'The versatility of acrylic colours makes them an ideal and indeed the most logical choice of medium for beginners,' says Soraya French.
'Acrylic can be thinned down and used in watercolour techniques, or in thicker applications similar to oil painting. It also has some unique characteristics of its own. You can paint with acrylic on a variety of surfaces, the only two to avoid being greasy or oil-based surfaces, or a shiny surface, as acrylic paint will peel off both at a later stage. To use acrylics watercolour-style the best surface to use is a good-quality watercolour paper.
'Acrylics come in a range of opaque and transparent colours and it is useful to get to know this quality in your paints before you start working with them, especially when painting watercolour-style. Although you can find this information on the tubes, the following simple exercise will also help. Apply an inch thick stripe of each colour on the paper and let it dry, then paint an inch thick stripe of each colour across the top. Transparent colours will let the layer underneath show through and the opaque ones will cover them. Make a note of these to refer to.
'The colours may look quite bright when squeezed from the tube, but it is possible to make the most subtle tones by mixing them. In this exercise I am using diluted Daler-Rowney System 3 acrylic colours to paint a still life, using a variety of watercolour techniques such as wet-into-wet and wet-on-dry. System 3 colours have a runny consistency and are known as ‘soft body’ colours so they lend themselves to watercolour techniques.
System 3 brushes are rather soft so they can be used for washes of colour, or you can use your normal watercolour brushes; however, be vigilant about cleaning them afterwards. For thicker colours you will definitely require stiffer acrylic brushes.
The beauty of using acrylics to paint in a watercolour style is that a wash of acrylic colour turns into a plastic film once dry, therefore subsequent washes of colour do not disturb the one underneath. This helps the colours to stay fresh and vibrant.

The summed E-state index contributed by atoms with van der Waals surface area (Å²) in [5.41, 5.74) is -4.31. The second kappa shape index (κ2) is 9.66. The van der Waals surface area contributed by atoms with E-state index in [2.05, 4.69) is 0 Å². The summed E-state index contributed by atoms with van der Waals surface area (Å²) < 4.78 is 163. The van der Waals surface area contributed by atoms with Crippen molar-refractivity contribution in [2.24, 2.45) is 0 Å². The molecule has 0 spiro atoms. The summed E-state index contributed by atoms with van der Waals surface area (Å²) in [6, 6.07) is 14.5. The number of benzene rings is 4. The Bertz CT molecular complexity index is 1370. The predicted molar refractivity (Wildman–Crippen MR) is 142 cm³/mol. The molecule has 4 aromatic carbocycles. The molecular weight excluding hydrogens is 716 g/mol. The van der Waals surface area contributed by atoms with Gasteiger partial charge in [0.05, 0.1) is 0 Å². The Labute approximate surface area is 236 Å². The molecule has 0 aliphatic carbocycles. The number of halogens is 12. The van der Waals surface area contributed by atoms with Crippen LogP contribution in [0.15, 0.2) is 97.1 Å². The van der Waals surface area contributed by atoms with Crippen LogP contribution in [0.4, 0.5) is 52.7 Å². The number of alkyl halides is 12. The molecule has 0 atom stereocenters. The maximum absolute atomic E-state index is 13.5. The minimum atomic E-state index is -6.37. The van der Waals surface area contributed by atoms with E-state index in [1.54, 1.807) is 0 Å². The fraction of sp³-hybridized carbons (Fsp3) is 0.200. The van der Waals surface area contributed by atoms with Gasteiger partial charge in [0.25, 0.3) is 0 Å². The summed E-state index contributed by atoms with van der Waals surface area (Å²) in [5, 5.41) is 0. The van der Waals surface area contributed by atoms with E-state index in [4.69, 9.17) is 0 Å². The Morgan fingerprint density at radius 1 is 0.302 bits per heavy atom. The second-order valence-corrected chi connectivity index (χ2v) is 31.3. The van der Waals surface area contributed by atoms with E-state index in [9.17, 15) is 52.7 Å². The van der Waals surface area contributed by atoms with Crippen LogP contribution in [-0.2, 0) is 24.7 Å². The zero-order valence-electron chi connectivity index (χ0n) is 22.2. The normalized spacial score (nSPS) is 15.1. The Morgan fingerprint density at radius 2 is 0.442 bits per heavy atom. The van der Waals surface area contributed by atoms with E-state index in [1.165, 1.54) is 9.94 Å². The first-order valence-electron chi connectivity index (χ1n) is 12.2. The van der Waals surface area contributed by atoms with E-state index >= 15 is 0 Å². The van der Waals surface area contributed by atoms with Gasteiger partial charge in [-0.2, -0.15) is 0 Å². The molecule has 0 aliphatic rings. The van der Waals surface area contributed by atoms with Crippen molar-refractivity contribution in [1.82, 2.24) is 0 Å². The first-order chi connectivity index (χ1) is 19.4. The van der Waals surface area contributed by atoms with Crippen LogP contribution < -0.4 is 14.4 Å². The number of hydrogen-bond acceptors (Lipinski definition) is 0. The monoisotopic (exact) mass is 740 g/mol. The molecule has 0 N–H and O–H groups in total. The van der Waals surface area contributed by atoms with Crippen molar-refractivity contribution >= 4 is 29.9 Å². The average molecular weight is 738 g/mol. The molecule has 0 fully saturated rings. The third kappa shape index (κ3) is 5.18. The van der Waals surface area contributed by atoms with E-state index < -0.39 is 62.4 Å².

Demonstration: Still life with sunflowers
With a blue water-soluble pencil draw the outline of the still-life arrangement.
To show the outlines in the photograph, I added a little pencil mark for the lemons and sunflowers where I would normally have used just a yellow aquarelle pencil.
The outlines will merge easily into the rest of the painting.
Apply water to the petals an the foliage areas of the painting, then using your wash brush loaded with lemon yellow, apply the pigment which will disperse into all the wet areas.
Then add diluted Prussian blue to the area where the foliage will be.
Dry the surface ready for the subsequent washes by using a hairdryer.
Load your wash brush with process cyan and apply it to the background.
This colour makes a lovely contrast against the yellow of the flowers and gives a Mediterranean feel to the painting.
I also added another sunflower on the right to balance the composition.
Then apply ultramarine blue to the stripes on the tablecloth using your round brush
To avoid damaging brushes with the dried acrylic paints, keep them in water during the painting session and wash and dry them.
Start to define the petals using your round brush and cadmium yellow, which is a more orangey yellow, to bring a little variation between the petal shapes.
Then add more green to the areas of the foliage. I made the mixture of green with Prussian blue and lemon yellow.
Add a touch of red to this mixture to darken it and paint the foliage area with some dark tones to create depth in the centre of the arrangement.
For the centre of the flowers, use a mix of burnt sienna and ultramarine and apply it with your round brush.
Add more colour on the lemons and use a little blue in the shadow area.
Using your round brush, re-wet the petal area of the drooping sunflower on the right and drop in some yellow colour to create a wet-into-wet effect.
I also added some finishing touches to the centre of the flowers.
Sunflowers, Daler-Rowney System 3 acrylics, (51x40.5cm)
Use an inexpensive watercolour palette with generous mixing wells for making watercolour washes from your tube colours or for using acrylic ink.
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